Living Smart: How to deal confidently with contractor upselling

McClatchy-Tribune Information Services

Upselling is a fact of consumer life, from "will you have fries with that?" at the drive-thru to the credit card promotion at the department store cash register.

But when it comes to home services, how can you tell the difference between a worthwhile recommendation and a pitch you should ditch?

The answer revolves around one word: trust. Do you trust your plumbing, electrical, carpet-cleaning or other service provider?

Our members say that when theyíve hired well-rated companies, especially ones theyíve worked with before, they experience recommendations about additional products and services more as education than upselling.

One homeowner told us he braced for a hard sell after a garage door technician found more than just a broken spring. The customer was relieved that he got no pressure and that the repair pro took the time to show him the worn areas. Seeing was believing, and the consumer opted to pay for additional repairs.

Another homeowner said he appreciated his plumberís suggestion to replace a 15-year-old commode with a model that had more features than the original. The customer conducted his own online research and concluded that the more expensive toilet did, indeed, better suit his needs.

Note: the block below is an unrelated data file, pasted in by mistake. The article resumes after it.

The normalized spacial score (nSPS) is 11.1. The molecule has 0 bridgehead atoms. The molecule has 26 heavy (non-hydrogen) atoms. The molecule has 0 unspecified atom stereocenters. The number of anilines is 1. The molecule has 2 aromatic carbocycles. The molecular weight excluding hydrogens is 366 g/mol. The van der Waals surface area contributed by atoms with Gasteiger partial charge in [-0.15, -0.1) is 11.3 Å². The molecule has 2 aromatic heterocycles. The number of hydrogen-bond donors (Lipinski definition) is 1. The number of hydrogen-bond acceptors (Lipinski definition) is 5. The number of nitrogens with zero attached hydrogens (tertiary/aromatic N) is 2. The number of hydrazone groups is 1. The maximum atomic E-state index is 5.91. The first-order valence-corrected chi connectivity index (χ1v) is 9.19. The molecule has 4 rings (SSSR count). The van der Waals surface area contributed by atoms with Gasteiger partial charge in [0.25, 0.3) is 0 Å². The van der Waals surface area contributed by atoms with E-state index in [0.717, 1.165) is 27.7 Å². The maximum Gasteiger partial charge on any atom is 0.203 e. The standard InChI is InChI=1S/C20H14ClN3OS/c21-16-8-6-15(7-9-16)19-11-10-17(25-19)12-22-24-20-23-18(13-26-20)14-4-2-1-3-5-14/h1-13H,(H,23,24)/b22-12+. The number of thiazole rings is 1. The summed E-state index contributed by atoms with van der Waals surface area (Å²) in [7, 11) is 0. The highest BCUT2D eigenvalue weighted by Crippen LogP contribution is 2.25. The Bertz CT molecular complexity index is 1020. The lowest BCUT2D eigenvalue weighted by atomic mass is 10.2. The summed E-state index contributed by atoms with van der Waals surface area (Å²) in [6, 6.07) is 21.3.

Here are some ways to feel confident about evaluating service provider proposals to spend more than you planned:

* Seek multiple estimates from contractors who have positive reputations and are appropriately licensed and insured.

* Make sure you understand whatís being proposed, and why. A reputable contractor should be willing to take time to explain everything, not simply push you to make a quick decision. If youíre told to replace your main sewer line, for instance, require video proof of the problem, and be certain the images are of your system.

* Donít hesitate to ask questions, do research and take the time you need to make a decision.

* Never forget that itís your money. Itís your home. Donít be afraid to say no.

* When scheduling cleaning or routine maintenance work, make sure you understand what the typical service includes. For instance, with carpet cleaning, it may cost $3 a step or more to clean a staircase. Special treatments may be required for stubborn stains.

* Be wary of "free" home analyses, which may be thinly disguised sales pitches that will end up costing you.

* Be especially suspicious of anyone who uses scare tactics or insists you must get the service or product that day.